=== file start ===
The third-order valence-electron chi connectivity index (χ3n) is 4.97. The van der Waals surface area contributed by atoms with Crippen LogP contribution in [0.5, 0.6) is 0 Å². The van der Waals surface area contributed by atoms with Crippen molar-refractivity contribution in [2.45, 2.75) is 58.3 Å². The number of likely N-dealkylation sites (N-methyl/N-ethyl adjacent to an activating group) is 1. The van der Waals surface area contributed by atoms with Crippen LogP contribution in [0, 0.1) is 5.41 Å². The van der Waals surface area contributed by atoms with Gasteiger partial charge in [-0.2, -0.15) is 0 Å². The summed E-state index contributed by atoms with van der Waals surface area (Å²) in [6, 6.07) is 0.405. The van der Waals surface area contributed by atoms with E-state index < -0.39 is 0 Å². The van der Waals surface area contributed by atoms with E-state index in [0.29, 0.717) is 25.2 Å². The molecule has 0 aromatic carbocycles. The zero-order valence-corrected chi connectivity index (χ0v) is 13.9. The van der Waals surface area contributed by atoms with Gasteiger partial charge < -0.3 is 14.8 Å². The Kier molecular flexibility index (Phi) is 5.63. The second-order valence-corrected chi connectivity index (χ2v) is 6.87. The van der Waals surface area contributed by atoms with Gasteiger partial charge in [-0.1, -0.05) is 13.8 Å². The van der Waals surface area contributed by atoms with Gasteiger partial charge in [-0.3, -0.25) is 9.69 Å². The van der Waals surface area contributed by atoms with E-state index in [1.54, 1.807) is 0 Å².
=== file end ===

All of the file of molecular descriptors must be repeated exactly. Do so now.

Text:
The third-order valence-electron chi connectivity index (χ3n) is 4.97. The van der Waals surface area contributed by atoms with Crippen LogP contribution in [0.5, 0.6) is 0 Å². The van der Waals surface area contributed by atoms with Crippen molar-refractivity contribution in [2.45, 2.75) is 58.3 Å². The number of likely N-dealkylation sites (N-methyl/N-ethyl adjacent to an activating group) is 1. The van der Waals surface area contributed by atoms with Crippen LogP contribution in [0, 0.1) is 5.41 Å². The van der Waals surface area contributed by atoms with Gasteiger partial charge in [-0.2, -0.15) is 0 Å². The summed E-state index contributed by atoms with van der Waals surface area (Å²) in [6, 6.07) is 0.405. The van der Waals surface area contributed by atoms with E-state index < -0.39 is 0 Å². The van der Waals surface area contributed by atoms with E-state index in [0.29, 0.717) is 25.2 Å². The molecule has 0 aromatic carbocycles. The zero-order valence-corrected chi connectivity index (χ0v) is 13.9. The van der Waals surface area contributed by atoms with Gasteiger partial charge < -0.3 is 14.8 Å². The Kier molecular flexibility index (Phi) is 5.63. The second-order valence-corrected chi connectivity index (χ2v) is 6.87. The van der Waals surface area contributed by atoms with Gasteiger partial charge in [-0.1, -0.05) is 13.8 Å². The van der Waals surface area contributed by atoms with Gasteiger partial charge in [-0.3, -0.25) is 9.69 Å². The van der Waals surface area contributed by atoms with E-state index in [1.54, 1.807) is 0 Å².